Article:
Care A certain Nexus, member of the Terraristik Forum terraon.de accounts for the way he keeps his animals as follows. 'I keep mine at 25-30 degrees. The RH is between 50 and 70% (as I prefer a rather dry environment).' 'I use fine woodshavings as the animals like to burrow! Beside that, climbing branches and holes.'

Mathias Kunz accounts: 'For ground covering a mix of sand, clay and peat can be used, or just sand. I use a litter of Altromin, which is used in laboratories for rodents. It consists of small vegetable chips that are not harmful when swallowed and will be digested. I use it for hygienical reasons and because of the low cost.'

Then there is a breeding report from a Ricky at http://www.sareptiles.co.za/forum/viewtopic.php?f=61&t=12877

 

References
  • Bogert, Charles M. 1942. Snakes secured by the Snyder East African Expedition in Kenya Colony and Tanganyika Territory American Museum Novitates (1178): 1-5
  • Broadley, D. G. & HOWELL, K. M. 1991. A check list of the reptiles of Tanzania, with synoptic keys. Syntarsus 1: 1—70
  • Chirio,L. & Ineich,I. 1991. Les genres Rhamphiophis Peters 1854 et Dipsina Jan 1863 (Serpentes, Colubridae): revue des taxons reconnus et description d'une espèce nouvelle. Bull. Mus. natl. Hist. nat., Paris, 4è ser. 13A (1-2): 217-235
  • Fischer, J. G. 1884. Über einige afrikanische Reptilien, Amphibien und Fische des Naturhistorischen Museums I. Über die von Herrn Dr. G.A. Fischer in Massai Gebiete (Ost Afrika) auf seiner in Veranlassung der geographischen Gesellschaft in Hamburg unternommenen Expeditio Jahrb. Hamburg Wiss. Anst. 1: 1-32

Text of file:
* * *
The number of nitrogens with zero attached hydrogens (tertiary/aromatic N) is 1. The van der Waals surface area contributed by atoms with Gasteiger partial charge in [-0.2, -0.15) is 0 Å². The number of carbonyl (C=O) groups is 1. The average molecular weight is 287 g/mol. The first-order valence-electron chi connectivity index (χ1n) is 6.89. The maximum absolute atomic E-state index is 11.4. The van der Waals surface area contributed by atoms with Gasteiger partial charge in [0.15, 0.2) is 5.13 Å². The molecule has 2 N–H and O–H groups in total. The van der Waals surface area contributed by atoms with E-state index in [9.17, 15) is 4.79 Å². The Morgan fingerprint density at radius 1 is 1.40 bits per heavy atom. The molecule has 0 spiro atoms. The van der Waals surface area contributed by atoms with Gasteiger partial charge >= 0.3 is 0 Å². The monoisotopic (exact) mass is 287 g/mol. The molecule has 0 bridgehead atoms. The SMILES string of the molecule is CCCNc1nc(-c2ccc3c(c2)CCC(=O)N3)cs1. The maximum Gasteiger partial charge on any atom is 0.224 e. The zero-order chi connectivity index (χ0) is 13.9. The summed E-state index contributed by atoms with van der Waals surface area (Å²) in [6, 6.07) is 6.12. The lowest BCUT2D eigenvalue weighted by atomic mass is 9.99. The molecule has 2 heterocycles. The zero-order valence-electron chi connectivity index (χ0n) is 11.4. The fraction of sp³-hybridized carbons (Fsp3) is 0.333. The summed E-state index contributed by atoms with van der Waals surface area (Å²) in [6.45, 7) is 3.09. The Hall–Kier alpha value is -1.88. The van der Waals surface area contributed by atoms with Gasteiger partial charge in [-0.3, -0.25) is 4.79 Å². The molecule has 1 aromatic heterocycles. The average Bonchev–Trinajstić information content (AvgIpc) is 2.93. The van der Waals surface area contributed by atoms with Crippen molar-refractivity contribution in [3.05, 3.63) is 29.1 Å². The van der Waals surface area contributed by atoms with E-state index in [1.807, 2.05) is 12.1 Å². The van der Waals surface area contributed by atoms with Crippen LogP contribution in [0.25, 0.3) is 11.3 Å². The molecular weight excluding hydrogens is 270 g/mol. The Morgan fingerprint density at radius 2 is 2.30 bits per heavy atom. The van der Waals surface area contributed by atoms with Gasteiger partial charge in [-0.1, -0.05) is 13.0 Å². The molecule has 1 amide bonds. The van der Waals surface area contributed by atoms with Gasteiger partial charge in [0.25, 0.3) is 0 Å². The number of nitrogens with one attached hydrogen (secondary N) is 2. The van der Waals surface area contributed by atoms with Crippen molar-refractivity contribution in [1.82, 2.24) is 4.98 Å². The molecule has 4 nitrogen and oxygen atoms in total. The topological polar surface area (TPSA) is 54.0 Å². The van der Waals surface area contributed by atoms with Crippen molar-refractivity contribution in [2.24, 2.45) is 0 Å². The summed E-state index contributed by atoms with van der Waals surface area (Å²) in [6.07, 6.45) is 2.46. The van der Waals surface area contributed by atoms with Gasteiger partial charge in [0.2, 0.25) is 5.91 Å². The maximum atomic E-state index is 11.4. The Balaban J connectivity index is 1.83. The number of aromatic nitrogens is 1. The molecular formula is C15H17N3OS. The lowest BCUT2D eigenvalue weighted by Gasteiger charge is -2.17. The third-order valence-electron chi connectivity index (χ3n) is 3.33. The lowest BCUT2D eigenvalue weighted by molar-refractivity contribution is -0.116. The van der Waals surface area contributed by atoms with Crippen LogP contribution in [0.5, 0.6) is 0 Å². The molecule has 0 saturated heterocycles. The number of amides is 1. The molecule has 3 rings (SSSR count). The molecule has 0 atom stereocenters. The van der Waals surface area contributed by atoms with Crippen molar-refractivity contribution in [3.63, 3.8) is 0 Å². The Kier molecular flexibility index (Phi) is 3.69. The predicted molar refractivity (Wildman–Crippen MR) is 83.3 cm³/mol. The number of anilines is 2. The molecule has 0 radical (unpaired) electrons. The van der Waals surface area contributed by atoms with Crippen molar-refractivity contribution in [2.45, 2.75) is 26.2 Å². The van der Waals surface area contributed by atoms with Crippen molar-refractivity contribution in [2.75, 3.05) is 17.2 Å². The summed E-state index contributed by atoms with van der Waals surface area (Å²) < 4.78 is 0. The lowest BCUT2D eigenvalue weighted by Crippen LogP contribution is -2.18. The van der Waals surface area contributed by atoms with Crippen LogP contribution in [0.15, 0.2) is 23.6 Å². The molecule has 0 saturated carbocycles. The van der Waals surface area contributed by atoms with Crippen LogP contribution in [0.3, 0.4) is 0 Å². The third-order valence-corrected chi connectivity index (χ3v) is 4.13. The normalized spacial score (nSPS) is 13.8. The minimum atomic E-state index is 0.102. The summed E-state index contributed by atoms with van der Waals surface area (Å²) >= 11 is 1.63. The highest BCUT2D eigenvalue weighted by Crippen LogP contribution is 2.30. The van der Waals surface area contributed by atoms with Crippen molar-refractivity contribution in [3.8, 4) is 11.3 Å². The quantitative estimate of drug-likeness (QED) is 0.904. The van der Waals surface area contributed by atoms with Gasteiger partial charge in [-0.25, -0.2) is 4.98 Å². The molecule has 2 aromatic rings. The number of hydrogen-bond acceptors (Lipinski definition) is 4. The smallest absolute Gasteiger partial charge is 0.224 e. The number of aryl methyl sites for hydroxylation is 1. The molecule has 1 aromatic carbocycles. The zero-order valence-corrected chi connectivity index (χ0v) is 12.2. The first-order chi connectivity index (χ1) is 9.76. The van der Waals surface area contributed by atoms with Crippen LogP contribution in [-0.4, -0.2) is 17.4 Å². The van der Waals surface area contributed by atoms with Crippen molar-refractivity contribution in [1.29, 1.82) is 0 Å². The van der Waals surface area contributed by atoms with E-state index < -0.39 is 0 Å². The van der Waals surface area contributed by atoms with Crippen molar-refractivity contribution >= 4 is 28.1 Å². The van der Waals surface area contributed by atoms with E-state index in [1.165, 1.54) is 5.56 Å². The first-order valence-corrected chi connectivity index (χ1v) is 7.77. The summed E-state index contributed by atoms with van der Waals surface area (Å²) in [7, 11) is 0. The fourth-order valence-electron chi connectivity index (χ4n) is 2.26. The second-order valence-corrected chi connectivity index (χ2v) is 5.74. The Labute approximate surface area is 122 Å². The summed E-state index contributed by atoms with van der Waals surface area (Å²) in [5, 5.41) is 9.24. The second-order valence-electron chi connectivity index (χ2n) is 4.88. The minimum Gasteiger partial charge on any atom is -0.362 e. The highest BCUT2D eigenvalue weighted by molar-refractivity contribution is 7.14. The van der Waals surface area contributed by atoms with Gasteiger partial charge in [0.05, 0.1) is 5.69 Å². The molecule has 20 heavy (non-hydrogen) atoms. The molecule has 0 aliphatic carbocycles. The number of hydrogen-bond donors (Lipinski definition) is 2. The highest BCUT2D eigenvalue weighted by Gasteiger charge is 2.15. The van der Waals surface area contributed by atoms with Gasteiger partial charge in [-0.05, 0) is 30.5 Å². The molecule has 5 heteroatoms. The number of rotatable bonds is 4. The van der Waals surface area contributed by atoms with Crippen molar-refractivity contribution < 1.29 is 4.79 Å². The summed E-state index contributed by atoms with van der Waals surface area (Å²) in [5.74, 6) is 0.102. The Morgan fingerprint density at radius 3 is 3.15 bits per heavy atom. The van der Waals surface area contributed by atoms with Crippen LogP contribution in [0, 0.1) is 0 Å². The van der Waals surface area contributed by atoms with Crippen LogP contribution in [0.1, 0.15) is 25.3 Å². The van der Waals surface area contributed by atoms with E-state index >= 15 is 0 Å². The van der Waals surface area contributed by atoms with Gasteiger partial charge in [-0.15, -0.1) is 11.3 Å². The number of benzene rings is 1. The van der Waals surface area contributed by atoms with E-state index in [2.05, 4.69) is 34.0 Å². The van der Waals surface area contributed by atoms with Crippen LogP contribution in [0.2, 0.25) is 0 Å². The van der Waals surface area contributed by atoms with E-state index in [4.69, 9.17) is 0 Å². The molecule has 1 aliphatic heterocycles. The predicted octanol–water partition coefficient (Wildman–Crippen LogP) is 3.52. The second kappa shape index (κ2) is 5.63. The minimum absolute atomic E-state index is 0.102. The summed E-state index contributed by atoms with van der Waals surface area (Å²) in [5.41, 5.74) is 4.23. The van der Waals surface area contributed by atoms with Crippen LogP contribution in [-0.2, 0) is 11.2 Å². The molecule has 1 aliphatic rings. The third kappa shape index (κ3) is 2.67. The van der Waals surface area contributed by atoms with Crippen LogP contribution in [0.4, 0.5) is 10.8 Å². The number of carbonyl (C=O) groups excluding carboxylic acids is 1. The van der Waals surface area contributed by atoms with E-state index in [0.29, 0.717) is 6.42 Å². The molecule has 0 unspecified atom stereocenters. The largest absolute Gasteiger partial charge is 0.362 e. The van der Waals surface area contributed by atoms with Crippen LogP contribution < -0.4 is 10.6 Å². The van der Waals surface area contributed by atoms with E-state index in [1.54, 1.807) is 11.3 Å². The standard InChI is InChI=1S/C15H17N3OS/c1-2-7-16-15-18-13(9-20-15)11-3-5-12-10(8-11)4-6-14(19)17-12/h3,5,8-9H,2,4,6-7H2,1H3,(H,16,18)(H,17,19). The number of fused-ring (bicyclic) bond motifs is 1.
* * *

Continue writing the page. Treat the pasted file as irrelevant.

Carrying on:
• Günther,A. 1888. Contribution to the knowledge of snakes of tropical Africa. Ann. Mag. nat. Hist. (6) 1: 322-335
  • Lanza, B. 1990. Amphibians and reptiles of the Somali Democratic Republic: check list and biogeography. Biogeographia, 14: 407-465 [1988]
  • Largen, M.J.; Spawls, S. 2010. Amphibians and Reptiles of Ethiopia and Eritrea. Edition Chimaira, Frankfurt, 694 pp.
  • Loveridge, A. 1956. On snakes collected in the Anglo-Egyptian Sudan by J.S. Owen, Esq. Sudan Notes Rec. 36: 37-56 [1955]
  • Necas, P. & Schmidt, W. 2004. Stump-tailed Chameleons. Miniature Dragons of the Rainforest. Edition Chimaira, Frankfurt, 256 pp. [review in Elaphe 14 (1): 24]
  • Spawls, S.; Howell, K.; Drewes, R.C. & Ashe, J. 2001. A field guide to the reptiles of East Africa. Academic Press, 543 pp. [reviews in HR 34: 396 and Afr. J. Herp. 51; 147]

 

 

2015
captive bred adult
Ton Steehouder
2015
captive bred adult
Ton Steehouder
2015
captive bred adult
Ton Steehouder
2015
captive bred adult
Ton Steehouder
2014
captive bred adult
Ton Steehouder
shedding disorder
2014
captive bred adult
Ton Steehouder
shedding disorder
2015
captive bred adult
Ton Steehouder
2015
captive bred adult
Ton Steehouder
Juveniles at Zirkle Reptiles, Ohio. 2015 2016
Stratton Hatfield‎ in the Facebook
group East African Snakes & other reptiles.

 


Direct references used on this page:

  1. The Reptile Database
  2. Rearfanged, the herpetological resource for opistoglyphous snakes (Fabian Dirks)
  3. http://www.iucnredlist.org/details/13300539/0

Links

Faunarium.de